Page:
Re: Property and life

Samael (
Thu, 14 Jan 1999 10:39:09 -0000

-----Original Message-----
From: <> To: <> Date: 13 January 1999 20:20
Subject: Re: Property and life

>To recap our exchange, Samael posts:
>>[Dick writes:]
>>>Samael writes:
>>>>I don't have a right to live. I have a very strong 'wish' to live.
>>>What if I have a very strong wish to terminate your life? Is my wish not
>>>valid as yours? Can I rightfully implement my wish? If not, why not?
>>I have repeatedly stated that I don't believe in objective morals. So in
>>the above statement 'valid' and rightfully' do not make syntactic sense.
>>There is no 'right', 'wrong', 'valid', 'invalid', 'good', 'evil' except
>>within moral systems.

>There's no "right" or "wrong" way to construct a bridge, say? We can
>achieve our purposes in any arbitrary fashion?

There are more end less efficient methods of producing something you have decided to produce.
Dammit. Sorry, I thought we were talking about morals.

>A logical deduction is neither valid nor invalid?

Again, I thought we were talking about morals.

>Eating (or the alternative, starving) is neither good nor evil?

No, it's bloody well not. A person decided to starve himself recently to protest against something or other here in the UK (something to do with animal welfare, I believe). It was not an evil act he committed. In his opinion it was a good action. Objectively? It was an action.

>On what criteria, then, do you base any decision at all, if there's no
>right or wrong, no judgment of validity, no good or evil?

Whether I like the outcome or not (bearing in mind that here are obht long and short term outcomes for all actions). I've stated this repeatedly. You are reading my posts, aren't you????

>>Please define ethics in some sort of objective way. Show me the
>>logical, non-emotional basis for ethics.
>I believe Mike Lorrey has proposed a satisfactory approach to an objective

You didn't read my critique of it, then?

>>So, I like Flu shots. Becasuwe I recognise their long term value. Liking
>>something is not necessarily an instaneous thing. You can like the
>>of something.
>Liking the outcome of something is not the same as liking the something.

Correct. I like surviving. So I do whatever is necessary to arrive there. It is not necessary to like every point on the road there, merely to like the place where I arrive. Should the method of travel be too unpalatable, then it may outweight the positive side of the place I am going, but it is still a matter of like and dislike.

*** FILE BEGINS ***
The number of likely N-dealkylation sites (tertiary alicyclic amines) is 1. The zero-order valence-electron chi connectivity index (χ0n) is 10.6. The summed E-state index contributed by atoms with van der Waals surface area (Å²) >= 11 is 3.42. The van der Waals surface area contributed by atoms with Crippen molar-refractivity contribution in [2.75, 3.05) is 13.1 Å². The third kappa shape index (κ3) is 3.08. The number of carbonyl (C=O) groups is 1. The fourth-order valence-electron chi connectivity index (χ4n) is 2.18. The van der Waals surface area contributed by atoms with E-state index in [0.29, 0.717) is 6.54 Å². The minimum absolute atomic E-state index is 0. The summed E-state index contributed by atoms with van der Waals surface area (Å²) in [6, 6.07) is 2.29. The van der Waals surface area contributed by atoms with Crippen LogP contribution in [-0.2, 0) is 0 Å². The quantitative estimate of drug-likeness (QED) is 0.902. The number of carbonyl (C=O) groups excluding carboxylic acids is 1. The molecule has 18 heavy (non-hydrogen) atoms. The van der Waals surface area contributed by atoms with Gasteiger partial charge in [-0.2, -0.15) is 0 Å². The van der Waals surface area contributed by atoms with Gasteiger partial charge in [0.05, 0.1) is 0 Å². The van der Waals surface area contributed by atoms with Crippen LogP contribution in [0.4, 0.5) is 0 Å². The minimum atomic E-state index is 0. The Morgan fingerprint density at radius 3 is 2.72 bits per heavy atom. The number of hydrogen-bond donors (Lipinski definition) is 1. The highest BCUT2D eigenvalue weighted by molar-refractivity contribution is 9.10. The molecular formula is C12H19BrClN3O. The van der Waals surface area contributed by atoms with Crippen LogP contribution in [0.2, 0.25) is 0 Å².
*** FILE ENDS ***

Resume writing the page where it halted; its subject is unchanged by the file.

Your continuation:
>>Sorry, if I'm causing offence, but I'm still waiting for one example for a
>>purely logical basis for morals or ethics that does not depend on what
>>I or anyone else thinks or feels.
>No offense taken. Again I'll point out that I've proposed the evolutive
>point of view as a starting point for developing an objectively verifiable
>ethical code. While incomplete in itself, I think that, when combined with
>game-theoretical considerations, it may make possible an approach with
>considerable persuasive power for most reasonable people, at least in broad

And I still don't see why evolution is so great. It's a process for producing animals who'se ancestors were adept at producing children. (and my old biology teacher would have had me shot for saying that evolution was 'for' anything). Some of our characteristic were set by being able to survive an ice age, some by surviving the cataclysm that wiped out the dinosaurs, some by being fasterthan the things that were chasing us, some by being able to kill off all of our nearby predators, some by being able to shag our neighbours wives when they weren't looking. Very, very little of it was set in the last 10,000 years - far too short a period of time to have much evolution - but still the span of all of civilisation.

Oh, and I'll repeat my objection to Michael Lorreys argument (similar to yours in some respects) - EVERYTHING IS NATURAL. Every human act, everything we do, whether social, individual, liked or disliked, genocidal or political or sexual or whatever is a natural act. There is no dividing line between 'natural' and 'unnatural' except in peoples heads, just because some of us believe that we are 'above' nature or 'apart' from nature or 'over in the corner, looking at ' nature.

The same can bbe said of evolution - everythin we do is because evolution has set us up (Bang! goes my biology teacher) to act in this way in our surroundings.